Day One: Windigo to Huginnin Cove
Months before our departure, we booked passage on the Voyageur II, from Grand Portage, Minnesota, and landed in Windigo at 10:30 A.M.. on July 31, 2021. Having to orient, permit, and pack our boats, we left the harbor into Washington Creek at noon.
At the north gap of Washington Harbor, we paddled out over and past the America shipwreck, having gone down on July 7, 1928. It rested near in the passage where we would return in 12 days. The America, a packet boat, lies on the bottom beneath the buoy, eerie and strangely present in the clear water, victim of having ventured to close to an underwater reef. Captain Ben of the Voyageur shared the story as he drew near the submerged vessel on one of our many trips to the Island.
At a length of 183 feet, America rests only two feet at the foredeck and 85 feet at the aft under the clear waters past which we paddled on our way out of the sheltered waters of Washington Harbor and into the open water of Lake Superior. We had to make Hugginin Cove before dark.
Paddle in the Open Lake
The distance from Windigo to Huginnin Cove is 8.2 miles along a cliff-lined shore, with a few rocky beaches along the way. Our destination was the cove where we could be reasonably assured that we would locate a tent site where we would make our camp. The waves were choppy, about a foot or so as we made our way north.
Given it was our first experience with circumnavigation of this island and having heard the tales about the dangers and even drownings that had happened in the last decades, we were not particularly comfortable setting out, but we paddled forth, determined to succeed with our plan. With each half hour, though, the waves became larger, causing us to second-guess our plan.
At one’s core, though, is the need to persevere, if for no other reason, than to say you did it, that you are indeed capable. Bolstered with that bravado, we headed toward the northwest corner of the island to make our way east along the north coast, brisk wind at our backs.
“ROCK!” Duane yelled! A huge plume of water erupted in front of us, a geyser spraying up from a rock the size of a dump truck, just under the surface.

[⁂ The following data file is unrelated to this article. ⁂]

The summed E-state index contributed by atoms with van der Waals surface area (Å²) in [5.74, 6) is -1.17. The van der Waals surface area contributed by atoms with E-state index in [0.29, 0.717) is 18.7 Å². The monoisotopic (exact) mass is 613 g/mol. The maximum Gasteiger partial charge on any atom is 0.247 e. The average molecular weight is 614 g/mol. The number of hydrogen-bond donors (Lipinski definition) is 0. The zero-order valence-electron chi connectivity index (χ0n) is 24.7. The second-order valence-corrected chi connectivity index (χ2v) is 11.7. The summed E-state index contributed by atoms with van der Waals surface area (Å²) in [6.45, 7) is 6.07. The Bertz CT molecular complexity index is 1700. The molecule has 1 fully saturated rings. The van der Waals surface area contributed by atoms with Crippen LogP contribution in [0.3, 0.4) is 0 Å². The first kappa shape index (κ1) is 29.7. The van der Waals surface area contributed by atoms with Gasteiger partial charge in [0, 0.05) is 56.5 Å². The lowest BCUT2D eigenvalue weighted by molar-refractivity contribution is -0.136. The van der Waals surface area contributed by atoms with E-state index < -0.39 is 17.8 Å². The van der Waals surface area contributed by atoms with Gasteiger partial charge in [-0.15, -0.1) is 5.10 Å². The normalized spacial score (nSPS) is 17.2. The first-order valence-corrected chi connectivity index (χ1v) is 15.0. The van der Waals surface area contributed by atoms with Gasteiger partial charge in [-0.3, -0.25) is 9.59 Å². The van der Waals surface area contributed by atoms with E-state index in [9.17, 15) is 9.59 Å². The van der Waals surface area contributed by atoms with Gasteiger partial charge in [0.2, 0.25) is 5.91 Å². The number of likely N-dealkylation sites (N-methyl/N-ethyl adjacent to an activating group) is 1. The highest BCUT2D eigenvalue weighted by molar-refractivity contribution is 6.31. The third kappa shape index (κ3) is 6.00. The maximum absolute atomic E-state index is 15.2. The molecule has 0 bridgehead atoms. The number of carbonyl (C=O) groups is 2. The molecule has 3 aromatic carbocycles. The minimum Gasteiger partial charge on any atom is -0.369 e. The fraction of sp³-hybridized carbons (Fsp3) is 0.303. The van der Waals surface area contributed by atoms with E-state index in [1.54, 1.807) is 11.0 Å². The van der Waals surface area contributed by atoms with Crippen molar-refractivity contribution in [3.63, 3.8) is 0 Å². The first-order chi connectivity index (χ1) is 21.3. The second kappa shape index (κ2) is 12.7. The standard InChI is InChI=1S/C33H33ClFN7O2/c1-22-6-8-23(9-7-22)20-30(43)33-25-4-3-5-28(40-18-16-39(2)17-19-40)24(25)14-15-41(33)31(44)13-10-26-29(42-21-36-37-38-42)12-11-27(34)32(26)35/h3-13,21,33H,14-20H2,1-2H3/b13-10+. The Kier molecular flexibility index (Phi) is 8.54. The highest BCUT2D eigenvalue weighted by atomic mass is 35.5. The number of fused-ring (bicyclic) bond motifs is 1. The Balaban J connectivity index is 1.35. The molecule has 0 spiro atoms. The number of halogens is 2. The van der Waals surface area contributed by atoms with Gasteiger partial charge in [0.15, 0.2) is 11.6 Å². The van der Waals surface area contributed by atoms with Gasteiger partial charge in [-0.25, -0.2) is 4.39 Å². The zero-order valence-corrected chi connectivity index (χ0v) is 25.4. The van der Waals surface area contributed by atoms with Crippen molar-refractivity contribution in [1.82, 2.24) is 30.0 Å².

“Go around!” I yelled, oblivious to the fact that Duane did not need advice at the moment. We maneuvered around and on our way, hearts pounding and paddling with vigor. Necessarily, we kept vigilant for underwater impediments, as we would for the rest of our trip, when we encountered our first experience with mild clapotis waves.
The clapotis waves create a washing machine effect in the water pattern, which can be disorienting, at least, and dangerous when they are of significant size. Our first experience with them on this first leg of the journey was mild, just a slightly irritating buffeting that made us feel as through we weren’t making forward progress.
Still, the waves added to my discomfort as a novice traversing the much-hyped waters of Isle Royale. You can see me here in an ungraceful dump into the shore. Little humility at the outset.
Once I got myself righted and my dignity reassembled, we sat on the rocky beach for a little while. The sun soothed my bruised ego.
On to Huginnin Cove
We paddled the last few miles at our normal brisk pace, somehow over the myths of danger and unpredictability, bolstered with our success of overcoming the first trials, and ready for whatever else we would face.
And there we were, after a couple dehydrated meals and water, we looked out over the water.
There was a bit of rustling in the forest. First there was one. Then two. They stood for several minutes, looking about the campground before nosing the water and drinking their fill.
As quietly as they arrived, the two cows disappeared into the swampy cedar and evergreen woods surrounding the Huginnin Cove campground.
The evening sun dropped down into the water, and the cool of the evening settled upon us.
We sat in the evening, glad for the quiet lap of the waves on the rocks, reflecting on what the new day would hold for us as we started in the longest, second most dangerous leg of our trek, second only to the treacherous rounding of Blake Point.
The accompanying video is here: https://youtu.be/hhB83pCTerM